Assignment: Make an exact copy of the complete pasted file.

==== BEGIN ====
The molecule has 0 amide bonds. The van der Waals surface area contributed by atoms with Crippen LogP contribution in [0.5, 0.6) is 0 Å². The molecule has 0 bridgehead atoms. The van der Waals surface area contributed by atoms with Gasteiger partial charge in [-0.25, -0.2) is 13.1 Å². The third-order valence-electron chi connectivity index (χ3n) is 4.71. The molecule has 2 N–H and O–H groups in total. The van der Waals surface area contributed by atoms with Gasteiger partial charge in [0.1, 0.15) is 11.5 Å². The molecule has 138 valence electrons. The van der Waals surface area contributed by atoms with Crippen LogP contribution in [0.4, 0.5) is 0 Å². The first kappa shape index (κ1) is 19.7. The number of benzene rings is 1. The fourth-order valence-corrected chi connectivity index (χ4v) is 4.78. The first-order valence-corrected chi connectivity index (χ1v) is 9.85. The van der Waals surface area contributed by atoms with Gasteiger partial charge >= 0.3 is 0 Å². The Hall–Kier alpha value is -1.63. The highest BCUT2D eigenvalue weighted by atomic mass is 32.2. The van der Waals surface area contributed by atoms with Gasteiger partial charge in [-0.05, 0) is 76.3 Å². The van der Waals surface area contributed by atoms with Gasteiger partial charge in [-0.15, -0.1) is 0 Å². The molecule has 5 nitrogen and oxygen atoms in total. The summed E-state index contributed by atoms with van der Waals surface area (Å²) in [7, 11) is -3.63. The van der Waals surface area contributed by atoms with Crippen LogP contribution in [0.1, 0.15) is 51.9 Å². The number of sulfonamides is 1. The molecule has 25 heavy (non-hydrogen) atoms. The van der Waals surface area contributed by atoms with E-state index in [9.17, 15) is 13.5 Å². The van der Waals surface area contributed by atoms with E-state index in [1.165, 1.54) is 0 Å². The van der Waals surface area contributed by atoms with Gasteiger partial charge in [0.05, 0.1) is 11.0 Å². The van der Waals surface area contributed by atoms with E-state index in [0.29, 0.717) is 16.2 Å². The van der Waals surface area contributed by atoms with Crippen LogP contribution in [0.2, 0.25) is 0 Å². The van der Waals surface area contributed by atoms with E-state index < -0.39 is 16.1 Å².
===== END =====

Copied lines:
The molecule has 0 amide bonds. The van der Waals surface area contributed by atoms with Crippen LogP contribution in [0.5, 0.6) is 0 Å². The molecule has 0 bridgehead atoms. The van der Waals surface area contributed by atoms with Gasteiger partial charge in [-0.25, -0.2) is 13.1 Å². The third-order valence-electron chi connectivity index (χ3n) is 4.71. The molecule has 2 N–H and O–H groups in total. The van der Waals surface area contributed by atoms with Gasteiger partial charge in [0.1, 0.15) is 11.5 Å². The molecule has 138 valence electrons. The van der Waals surface area contributed by atoms with Crippen LogP contribution in [0.4, 0.5) is 0 Å². The first kappa shape index (κ1) is 19.7. The number of benzene rings is 1. The fourth-order valence-corrected chi connectivity index (χ4v) is 4.78. The first-order valence-corrected chi connectivity index (χ1v) is 9.85. The van der Waals surface area contributed by atoms with Gasteiger partial charge >= 0.3 is 0 Å². The Hall–Kier alpha value is -1.63. The highest BCUT2D eigenvalue weighted by atomic mass is 32.2. The van der Waals surface area contributed by atoms with Gasteiger partial charge in [-0.05, 0) is 76.3 Å². The van der Waals surface area contributed by atoms with Gasteiger partial charge in [-0.15, -0.1) is 0 Å². The molecule has 5 nitrogen and oxygen atoms in total. The summed E-state index contributed by atoms with van der Waals surface area (Å²) in [7, 11) is -3.63. The van der Waals surface area contributed by atoms with Crippen LogP contribution in [0.1, 0.15) is 51.9 Å². The number of sulfonamides is 1. The molecule has 25 heavy (non-hydrogen) atoms. The van der Waals surface area contributed by atoms with E-state index in [9.17, 15) is 13.5 Å². The van der Waals surface area contributed by atoms with E-state index in [1.165, 1.54) is 0 Å². The van der Waals surface area contributed by atoms with Gasteiger partial charge in [0.05, 0.1) is 11.0 Å². The van der Waals surface area contributed by atoms with E-state index in [0.29, 0.717) is 16.2 Å². The van der Waals surface area contributed by atoms with Crippen LogP contribution in [0.2, 0.25) is 0 Å². The van der Waals surface area contributed by atoms with E-state index < -0.39 is 16.1 Å².